(*Undated but entry itself dates it to December 8, 1943)

I should address this page to General MacArthur:

Dear Mr. General:

Please send a plane for us today. We are tired of it all, and we want to go home. Prisoners of Zenda (no, Zamora, for that’s the name of our street, right near the airfield). That’s where we are, and what price liberty from an internment camp if I have to lie on my tummy in a linen closet fiddling with a short-wave radio which is “hot,’’ with the Japs trying to find out what is going on in your set. I know you are busy, General, and I hope you didn’t have to do what I was forced to do today—hang out a fried-egg flag. It’s the 8th of the month here, and we are “celebrating’’ the proclamation of war, reprinted in yesterday’s paper, and all citizens must fly a flag. I do not like that flag, General, so we let the wind blow it down; but we’d like you to do something about swapping flags, but soon, Sir.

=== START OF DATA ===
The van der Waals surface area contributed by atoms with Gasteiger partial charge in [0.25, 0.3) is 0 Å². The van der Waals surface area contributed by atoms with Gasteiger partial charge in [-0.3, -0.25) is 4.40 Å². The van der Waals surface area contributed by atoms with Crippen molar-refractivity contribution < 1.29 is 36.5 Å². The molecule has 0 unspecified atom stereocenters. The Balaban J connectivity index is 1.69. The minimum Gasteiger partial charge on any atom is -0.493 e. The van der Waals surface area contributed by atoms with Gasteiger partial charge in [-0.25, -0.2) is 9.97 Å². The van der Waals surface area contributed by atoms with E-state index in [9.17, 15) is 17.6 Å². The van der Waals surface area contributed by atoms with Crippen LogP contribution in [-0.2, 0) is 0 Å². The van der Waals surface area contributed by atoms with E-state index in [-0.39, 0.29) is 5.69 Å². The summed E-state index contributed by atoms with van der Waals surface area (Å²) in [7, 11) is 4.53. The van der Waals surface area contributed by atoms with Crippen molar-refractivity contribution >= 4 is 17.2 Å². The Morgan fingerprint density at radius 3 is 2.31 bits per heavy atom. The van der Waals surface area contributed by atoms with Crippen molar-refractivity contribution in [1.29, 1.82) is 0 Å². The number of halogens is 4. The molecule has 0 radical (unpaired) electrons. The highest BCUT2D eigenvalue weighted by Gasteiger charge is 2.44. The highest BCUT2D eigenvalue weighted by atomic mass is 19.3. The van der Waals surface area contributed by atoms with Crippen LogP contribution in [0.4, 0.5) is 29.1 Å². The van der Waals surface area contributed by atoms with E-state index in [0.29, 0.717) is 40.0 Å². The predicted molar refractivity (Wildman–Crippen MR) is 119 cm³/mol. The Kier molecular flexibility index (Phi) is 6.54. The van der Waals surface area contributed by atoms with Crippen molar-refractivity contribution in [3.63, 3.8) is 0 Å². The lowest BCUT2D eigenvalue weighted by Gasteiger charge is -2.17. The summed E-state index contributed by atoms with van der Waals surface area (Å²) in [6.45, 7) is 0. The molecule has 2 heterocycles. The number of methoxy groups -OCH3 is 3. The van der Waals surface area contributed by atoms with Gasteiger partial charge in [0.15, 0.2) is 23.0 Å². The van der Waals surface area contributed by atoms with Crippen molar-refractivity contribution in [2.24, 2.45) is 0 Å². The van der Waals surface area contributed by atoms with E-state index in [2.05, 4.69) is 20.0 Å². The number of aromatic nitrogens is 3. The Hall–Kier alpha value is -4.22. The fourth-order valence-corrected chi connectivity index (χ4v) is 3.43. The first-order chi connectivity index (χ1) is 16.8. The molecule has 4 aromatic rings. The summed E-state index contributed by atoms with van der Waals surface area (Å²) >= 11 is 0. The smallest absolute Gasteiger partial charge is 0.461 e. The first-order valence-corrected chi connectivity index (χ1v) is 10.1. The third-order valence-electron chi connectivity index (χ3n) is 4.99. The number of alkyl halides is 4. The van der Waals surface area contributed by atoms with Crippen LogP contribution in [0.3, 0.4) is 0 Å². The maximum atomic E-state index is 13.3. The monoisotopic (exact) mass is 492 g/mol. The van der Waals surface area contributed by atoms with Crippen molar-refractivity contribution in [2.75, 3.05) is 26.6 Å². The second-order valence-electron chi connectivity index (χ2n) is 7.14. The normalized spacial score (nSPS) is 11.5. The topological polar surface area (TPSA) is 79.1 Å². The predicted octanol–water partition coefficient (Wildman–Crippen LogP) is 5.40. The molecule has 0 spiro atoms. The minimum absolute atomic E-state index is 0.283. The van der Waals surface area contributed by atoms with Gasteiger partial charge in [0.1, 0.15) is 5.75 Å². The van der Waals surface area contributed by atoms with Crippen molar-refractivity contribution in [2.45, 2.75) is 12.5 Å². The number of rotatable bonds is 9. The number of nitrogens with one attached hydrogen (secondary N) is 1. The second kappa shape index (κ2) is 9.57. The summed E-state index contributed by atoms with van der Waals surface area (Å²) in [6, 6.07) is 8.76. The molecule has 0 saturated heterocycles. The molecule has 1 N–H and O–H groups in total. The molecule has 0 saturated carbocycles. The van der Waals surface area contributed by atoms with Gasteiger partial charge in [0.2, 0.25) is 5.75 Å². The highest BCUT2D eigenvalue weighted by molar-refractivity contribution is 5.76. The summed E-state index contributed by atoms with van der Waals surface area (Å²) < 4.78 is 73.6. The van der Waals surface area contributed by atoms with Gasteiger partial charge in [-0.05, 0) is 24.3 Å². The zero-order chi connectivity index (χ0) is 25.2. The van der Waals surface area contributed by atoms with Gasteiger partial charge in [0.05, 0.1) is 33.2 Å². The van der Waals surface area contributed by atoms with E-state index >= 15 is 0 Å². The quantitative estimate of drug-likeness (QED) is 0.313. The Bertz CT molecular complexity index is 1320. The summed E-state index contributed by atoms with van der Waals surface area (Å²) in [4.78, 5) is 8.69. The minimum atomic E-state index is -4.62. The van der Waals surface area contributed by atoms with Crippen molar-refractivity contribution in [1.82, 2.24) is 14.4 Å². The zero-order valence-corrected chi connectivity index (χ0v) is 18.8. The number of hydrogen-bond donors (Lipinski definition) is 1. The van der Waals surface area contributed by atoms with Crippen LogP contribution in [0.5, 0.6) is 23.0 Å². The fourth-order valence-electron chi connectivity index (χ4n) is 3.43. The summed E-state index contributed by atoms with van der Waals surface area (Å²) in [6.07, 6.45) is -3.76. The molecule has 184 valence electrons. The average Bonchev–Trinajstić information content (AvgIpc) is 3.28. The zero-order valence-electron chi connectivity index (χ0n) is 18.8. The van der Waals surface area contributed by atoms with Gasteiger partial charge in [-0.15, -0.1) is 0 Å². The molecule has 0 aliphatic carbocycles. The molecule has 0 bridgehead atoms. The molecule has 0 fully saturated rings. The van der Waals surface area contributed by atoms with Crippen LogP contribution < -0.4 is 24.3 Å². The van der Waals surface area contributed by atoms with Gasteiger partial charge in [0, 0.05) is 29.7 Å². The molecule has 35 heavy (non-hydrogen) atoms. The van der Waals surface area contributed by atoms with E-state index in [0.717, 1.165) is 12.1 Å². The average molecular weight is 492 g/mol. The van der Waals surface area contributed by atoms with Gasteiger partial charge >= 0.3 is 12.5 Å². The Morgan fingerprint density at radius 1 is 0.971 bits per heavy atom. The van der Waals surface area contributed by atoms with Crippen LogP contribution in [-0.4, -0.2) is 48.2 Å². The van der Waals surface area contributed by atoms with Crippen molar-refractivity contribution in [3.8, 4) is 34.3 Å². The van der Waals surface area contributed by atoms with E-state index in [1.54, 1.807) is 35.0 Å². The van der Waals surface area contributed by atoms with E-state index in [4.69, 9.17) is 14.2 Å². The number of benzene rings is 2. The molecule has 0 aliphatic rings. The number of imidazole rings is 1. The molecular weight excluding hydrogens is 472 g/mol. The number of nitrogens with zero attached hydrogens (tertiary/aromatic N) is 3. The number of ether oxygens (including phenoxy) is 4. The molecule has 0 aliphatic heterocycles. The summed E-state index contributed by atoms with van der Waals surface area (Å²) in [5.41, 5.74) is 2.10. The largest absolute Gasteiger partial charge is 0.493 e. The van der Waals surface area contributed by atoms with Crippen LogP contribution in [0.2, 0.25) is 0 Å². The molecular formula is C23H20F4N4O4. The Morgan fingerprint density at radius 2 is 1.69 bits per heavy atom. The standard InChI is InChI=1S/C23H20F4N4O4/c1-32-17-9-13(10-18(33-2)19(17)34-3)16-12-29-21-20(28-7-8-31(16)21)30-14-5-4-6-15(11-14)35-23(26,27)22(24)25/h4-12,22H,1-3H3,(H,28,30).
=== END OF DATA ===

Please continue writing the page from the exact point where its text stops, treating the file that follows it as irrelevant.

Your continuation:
That was a nice proclamation running around Santo Tomas the other day, saying you were thinking of us over here. We need more than thinking.

We’re all getting a little hungry, General. The Filipinos need rice. We’d all have rice tummies if we had enough rice. We’re getting sort of mean, too, counterbalanced by quite a good deal of real decency. But I’ve discovered an addition to the Meanest Man series: There’s a lady in Santo Tomas who is in a room with
fifty-five other women. She covers up her clock—the only clock in the room—with a towel, so that other people cannot use her belongings. She’s British, though. But, Sir, we don’t want all of us to get like that.

Good-bye, Sir. Think kindly of us, and we’ll see you soon—we hope, we hope.

A bientot!